Haitian President Michel Martelly sent a message on Twitter expressing his "sincere condolences to the family and loved ones of the victims" after the 26-foot (7.5-meter) boat packed with 28 people sank after leaving Haiti.
Several children were among the dead, Loretta Mackey, spokeswoman for the Royal Bahamas Police in Freeport, Grand Bahama told AFP, adding that the search for survivors was still continuing.
"At 7:20 pm, the search is still going on, but the number has not changed -- at this time we can confirm 11 bodies, 12 missing and five survivors," she told AFP.
"We don't know when this boat left Haiti, the survivors told us that the capsizing of their boat happened on Sunday, three or four hours off the island of Abaco in the northern Bahamas," she said earlier.
"The migrants were apparently heading to Florida when their engine failed, but we don't have more details," she said. "The survivors were being detained by the police in Bahamas Tuesday for questioning."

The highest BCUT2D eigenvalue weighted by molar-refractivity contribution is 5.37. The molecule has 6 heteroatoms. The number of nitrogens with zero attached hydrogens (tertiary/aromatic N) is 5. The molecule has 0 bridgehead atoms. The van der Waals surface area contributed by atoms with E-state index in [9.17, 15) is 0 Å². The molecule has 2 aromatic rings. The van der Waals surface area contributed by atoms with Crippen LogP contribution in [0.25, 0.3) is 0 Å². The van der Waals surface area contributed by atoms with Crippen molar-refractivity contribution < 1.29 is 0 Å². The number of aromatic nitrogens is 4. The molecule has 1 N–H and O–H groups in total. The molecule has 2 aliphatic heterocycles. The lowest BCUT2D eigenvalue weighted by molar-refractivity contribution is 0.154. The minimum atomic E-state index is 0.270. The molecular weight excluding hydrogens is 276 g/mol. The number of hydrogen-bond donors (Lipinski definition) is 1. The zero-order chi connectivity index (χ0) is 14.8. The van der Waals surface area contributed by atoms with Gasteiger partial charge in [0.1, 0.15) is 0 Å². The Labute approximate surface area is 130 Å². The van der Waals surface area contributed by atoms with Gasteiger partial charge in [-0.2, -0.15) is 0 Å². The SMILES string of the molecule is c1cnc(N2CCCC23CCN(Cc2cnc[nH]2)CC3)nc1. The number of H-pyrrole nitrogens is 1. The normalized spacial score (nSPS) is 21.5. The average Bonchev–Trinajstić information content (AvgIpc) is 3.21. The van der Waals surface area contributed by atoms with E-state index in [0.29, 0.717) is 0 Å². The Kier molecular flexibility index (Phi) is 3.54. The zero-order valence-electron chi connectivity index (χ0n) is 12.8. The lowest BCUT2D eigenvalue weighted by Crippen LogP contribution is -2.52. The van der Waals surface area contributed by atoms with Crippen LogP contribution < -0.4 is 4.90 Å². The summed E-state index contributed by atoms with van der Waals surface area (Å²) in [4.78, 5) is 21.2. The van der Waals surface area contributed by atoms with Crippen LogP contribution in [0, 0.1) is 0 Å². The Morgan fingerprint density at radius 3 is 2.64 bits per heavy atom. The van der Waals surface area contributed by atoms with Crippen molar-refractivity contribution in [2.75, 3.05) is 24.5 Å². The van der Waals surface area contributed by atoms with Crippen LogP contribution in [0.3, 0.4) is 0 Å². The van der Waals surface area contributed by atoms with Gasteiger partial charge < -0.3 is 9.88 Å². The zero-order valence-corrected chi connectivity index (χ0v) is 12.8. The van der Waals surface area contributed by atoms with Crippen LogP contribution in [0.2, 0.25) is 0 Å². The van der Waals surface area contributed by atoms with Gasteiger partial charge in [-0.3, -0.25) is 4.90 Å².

A US Coast Guard spokesman earlier said the boat broke up off Hawksbill Cay in the Bahamas on its way to the United States.
Survivors who managed to swim to shore reported the sinking to Bahamian police, who alerted the US Coast Guard on Monday, said Coast Guard Petty Officer Jon-Paul Rios.
Martelly called on his countrymen to "avoid putting themselves in danger by using illegal channels to travel to foreign lands."
He also stressed his "determination to carry on his fight to improve the living conditions for the Haitian people."
Overcrowded boats of migrants regularly try to make it to the coast of Florida from poor countries in the Caribbean like Haiti and Cuba.
Haiti, which suffered a catastrophic 2010 earthquake that flattened the capital and killed more than 200,000 people, is the poorest country in the Americas.